San Carlos de Borromeo de Carmelo Mission

Another option for visiting a Mission Style California garden today is to go to the San Carlos de Borromeo de Carmelo Mission, which is located in Carmel, a beautiful seaside location. This mission was also established in the eighteenth century and was also abandoned for a time before it was rebuilt and revived to celebrate the history of the area. It was restored before Mission La Purisima Concepcion, actually. This one was restored in the late nineteenth century whereas the Lompoc location wasn’t restored until the mid-twentieth century. However, there was additional restoration of this garden completed around the same time as that done to the other mission. As with the other mission, the design of the new garden isn’t necessarily historically accurate and has more attention to beauty than function but retains much of the simplicity and style of the Mission style garden.

Appropriateness of Mission Style Gardens Today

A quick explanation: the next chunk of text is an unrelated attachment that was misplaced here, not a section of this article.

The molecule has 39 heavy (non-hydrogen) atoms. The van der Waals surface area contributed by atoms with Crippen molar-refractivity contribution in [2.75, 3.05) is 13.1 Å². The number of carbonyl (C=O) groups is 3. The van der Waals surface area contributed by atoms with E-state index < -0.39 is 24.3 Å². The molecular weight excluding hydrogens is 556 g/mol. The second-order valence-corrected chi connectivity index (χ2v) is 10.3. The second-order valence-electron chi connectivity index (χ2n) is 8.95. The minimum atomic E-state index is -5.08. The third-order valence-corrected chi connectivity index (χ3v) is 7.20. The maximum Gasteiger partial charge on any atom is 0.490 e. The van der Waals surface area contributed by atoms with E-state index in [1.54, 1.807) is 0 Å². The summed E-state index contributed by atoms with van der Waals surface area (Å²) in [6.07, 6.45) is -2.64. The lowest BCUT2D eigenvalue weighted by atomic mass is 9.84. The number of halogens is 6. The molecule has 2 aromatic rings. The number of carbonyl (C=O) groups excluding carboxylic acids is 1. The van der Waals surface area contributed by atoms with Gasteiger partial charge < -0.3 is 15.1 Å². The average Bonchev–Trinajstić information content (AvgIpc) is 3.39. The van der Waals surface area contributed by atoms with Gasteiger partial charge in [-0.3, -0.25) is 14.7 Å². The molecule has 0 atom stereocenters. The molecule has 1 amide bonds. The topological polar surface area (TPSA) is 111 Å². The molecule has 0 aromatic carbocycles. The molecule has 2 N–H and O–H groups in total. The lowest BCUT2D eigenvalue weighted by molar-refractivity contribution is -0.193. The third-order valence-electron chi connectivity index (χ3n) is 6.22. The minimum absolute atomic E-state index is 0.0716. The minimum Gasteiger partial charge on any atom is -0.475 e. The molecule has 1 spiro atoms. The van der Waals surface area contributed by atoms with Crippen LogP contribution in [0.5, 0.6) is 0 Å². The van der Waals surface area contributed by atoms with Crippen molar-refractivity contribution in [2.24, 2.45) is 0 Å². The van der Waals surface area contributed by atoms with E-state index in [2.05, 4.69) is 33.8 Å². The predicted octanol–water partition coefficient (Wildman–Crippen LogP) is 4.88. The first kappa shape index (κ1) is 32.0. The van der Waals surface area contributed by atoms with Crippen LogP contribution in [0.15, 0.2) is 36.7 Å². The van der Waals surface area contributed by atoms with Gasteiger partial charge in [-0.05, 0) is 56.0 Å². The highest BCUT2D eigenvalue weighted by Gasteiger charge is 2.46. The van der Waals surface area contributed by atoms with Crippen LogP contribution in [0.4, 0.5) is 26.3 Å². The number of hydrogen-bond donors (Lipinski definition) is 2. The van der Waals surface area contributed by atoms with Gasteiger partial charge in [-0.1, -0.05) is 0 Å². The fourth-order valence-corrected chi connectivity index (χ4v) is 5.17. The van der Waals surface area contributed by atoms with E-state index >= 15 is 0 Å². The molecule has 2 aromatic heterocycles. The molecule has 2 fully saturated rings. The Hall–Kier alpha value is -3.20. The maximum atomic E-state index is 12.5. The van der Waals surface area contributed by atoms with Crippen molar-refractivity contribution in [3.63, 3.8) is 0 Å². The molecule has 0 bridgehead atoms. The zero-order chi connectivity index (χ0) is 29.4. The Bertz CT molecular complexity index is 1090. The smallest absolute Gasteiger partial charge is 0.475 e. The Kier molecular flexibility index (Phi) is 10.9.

The Mission Style of garden has definitely seen a strong revival in the California of today. This makes sense for a lot of reasons. For one thing, it is a highly functional form of garden, which is something that a lot of people care about in today’s economy. Another reason that this style makes sense is because it is simple and purposeful, featuring plants that are easily grown in this region. Awareness of important ecological issues like water conservation makes this appealing to many Californians today. Additionally, this style of garden celebrates the Spanish history of the state and there are a segment of people who are interested in this celebration. Plus Mission style gardens are arguably quite beautiful! Today’s Mission style gardens often add to the original style with some more decorative plants and slightly more elaborate design although most stay true to the simplicity of the original style.